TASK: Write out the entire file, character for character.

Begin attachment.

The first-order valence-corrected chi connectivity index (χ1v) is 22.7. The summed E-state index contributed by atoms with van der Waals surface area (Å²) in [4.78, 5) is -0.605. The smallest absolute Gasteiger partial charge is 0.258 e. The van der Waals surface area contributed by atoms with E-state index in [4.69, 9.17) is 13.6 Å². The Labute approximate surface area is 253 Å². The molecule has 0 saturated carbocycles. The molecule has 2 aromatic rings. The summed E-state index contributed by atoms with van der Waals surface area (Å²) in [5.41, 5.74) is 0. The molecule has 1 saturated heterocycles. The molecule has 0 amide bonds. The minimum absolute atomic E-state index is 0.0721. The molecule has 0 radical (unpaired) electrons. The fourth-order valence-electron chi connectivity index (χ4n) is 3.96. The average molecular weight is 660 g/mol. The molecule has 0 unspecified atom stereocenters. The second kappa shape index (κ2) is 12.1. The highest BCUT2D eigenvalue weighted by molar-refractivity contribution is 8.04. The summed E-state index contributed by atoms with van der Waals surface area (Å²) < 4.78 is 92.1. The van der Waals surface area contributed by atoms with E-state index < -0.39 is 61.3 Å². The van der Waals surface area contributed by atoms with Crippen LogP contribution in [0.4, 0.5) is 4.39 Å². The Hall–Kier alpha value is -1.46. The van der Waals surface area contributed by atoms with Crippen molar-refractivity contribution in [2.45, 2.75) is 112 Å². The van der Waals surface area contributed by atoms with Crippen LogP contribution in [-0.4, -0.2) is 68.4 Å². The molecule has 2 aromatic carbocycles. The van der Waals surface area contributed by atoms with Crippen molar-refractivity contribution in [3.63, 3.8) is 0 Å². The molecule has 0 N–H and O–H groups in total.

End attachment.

The first-order valence-corrected chi connectivity index (χ1v) is 22.7. The summed E-state index contributed by atoms with van der Waals surface area (Å²) in [4.78, 5) is -0.605. The smallest absolute Gasteiger partial charge is 0.258 e. The van der Waals surface area contributed by atoms with E-state index in [4.69, 9.17) is 13.6 Å². The Labute approximate surface area is 253 Å². The molecule has 0 saturated carbocycles. The molecule has 2 aromatic rings. The summed E-state index contributed by atoms with van der Waals surface area (Å²) in [5.41, 5.74) is 0. The molecule has 1 saturated heterocycles. The molecule has 0 amide bonds. The minimum absolute atomic E-state index is 0.0721. The molecule has 0 radical (unpaired) electrons. The fourth-order valence-electron chi connectivity index (χ4n) is 3.96. The average molecular weight is 660 g/mol. The molecule has 0 unspecified atom stereocenters. The second kappa shape index (κ2) is 12.1. The highest BCUT2D eigenvalue weighted by molar-refractivity contribution is 8.04. The summed E-state index contributed by atoms with van der Waals surface area (Å²) < 4.78 is 92.1. The van der Waals surface area contributed by atoms with E-state index < -0.39 is 61.3 Å². The van der Waals surface area contributed by atoms with Crippen LogP contribution in [0.4, 0.5) is 4.39 Å². The Hall–Kier alpha value is -1.46. The van der Waals surface area contributed by atoms with Crippen molar-refractivity contribution in [2.45, 2.75) is 112 Å². The van der Waals surface area contributed by atoms with Crippen LogP contribution in [-0.4, -0.2) is 68.4 Å². The molecule has 2 aromatic carbocycles. The van der Waals surface area contributed by atoms with Crippen molar-refractivity contribution in [3.63, 3.8) is 0 Å². The molecule has 0 N–H and O–H groups in total.